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STATEMENT OF E. H. AGNEW, PRESIDENT, SOUTH CAROLINA FARM
FEDERATION, COLUMBIA, S. C.
Mr. AGNEW. Mr. Chairman and gentlemen of the committee, I am E. H. Agnew, a general farmer from Anderson County, S. C. I farm 266 acres as a combination cotton and small grain and beef cattle farm.
I am here quite in sympathy with your avowed intention of hearing primarily from individual farmers in South Carolina as to what they want with respect to the future farm support price program. I ask your permission to tender a statement that I have prepared on behalf of the South Carolina Farm Bureau Federation of which I am president.
The CHAIRMAN. Is that in line with the general policy of the Farm Bureau ? Mr. AGNEW. American? The CHAIRMAN. Yes. Mr. AGNEW. To a great extent, yes, but not altogether.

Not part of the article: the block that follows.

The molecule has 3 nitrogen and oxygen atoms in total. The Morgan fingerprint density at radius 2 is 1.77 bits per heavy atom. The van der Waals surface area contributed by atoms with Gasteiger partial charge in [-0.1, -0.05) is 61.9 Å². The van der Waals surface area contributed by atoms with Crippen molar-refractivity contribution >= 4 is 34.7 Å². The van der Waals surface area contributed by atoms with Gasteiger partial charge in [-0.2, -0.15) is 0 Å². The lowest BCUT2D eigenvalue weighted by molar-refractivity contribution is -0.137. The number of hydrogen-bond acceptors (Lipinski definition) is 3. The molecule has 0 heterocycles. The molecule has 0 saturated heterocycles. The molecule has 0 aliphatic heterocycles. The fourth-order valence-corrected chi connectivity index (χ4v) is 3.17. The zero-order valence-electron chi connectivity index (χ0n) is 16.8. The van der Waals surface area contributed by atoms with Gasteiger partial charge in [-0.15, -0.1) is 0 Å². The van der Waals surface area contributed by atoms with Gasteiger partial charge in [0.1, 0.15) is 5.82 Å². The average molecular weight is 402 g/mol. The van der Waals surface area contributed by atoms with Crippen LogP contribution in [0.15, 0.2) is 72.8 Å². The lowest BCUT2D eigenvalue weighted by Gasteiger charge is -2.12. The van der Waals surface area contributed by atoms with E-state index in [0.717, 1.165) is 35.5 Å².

The CHAIRMAN. There is a little difference of opinion, I think, as to whether or not the Bureau is for rigid or flexible price supports. What is your plan as to supports? Does the Farm Bureau of South Carolina want rigid or flexible price supports ?
Mr. AGNEW. Senator, we don't think there is any such thing as a rigid price support because the price is variable according to parity calculations. We are for 90 percent of parity support prices for basics.
The CHAIRMAN. That is what I mean, a rigid fixed amount, a minimum without the sliding scale.
Mr. AGNEW. But we do believe that a producer group among those six should conform to the adjustment principle and be willing to adjust production to consumption in order to earn and justify and defend the obtaining of a 90 percent support price. We don't feel that a commodity producer group, the majority of whom do not subscribe to the adjustment principle are entitled to the same level of support price as a producer group that does try to do a good job in adjusting production to consumption. If I may clarify that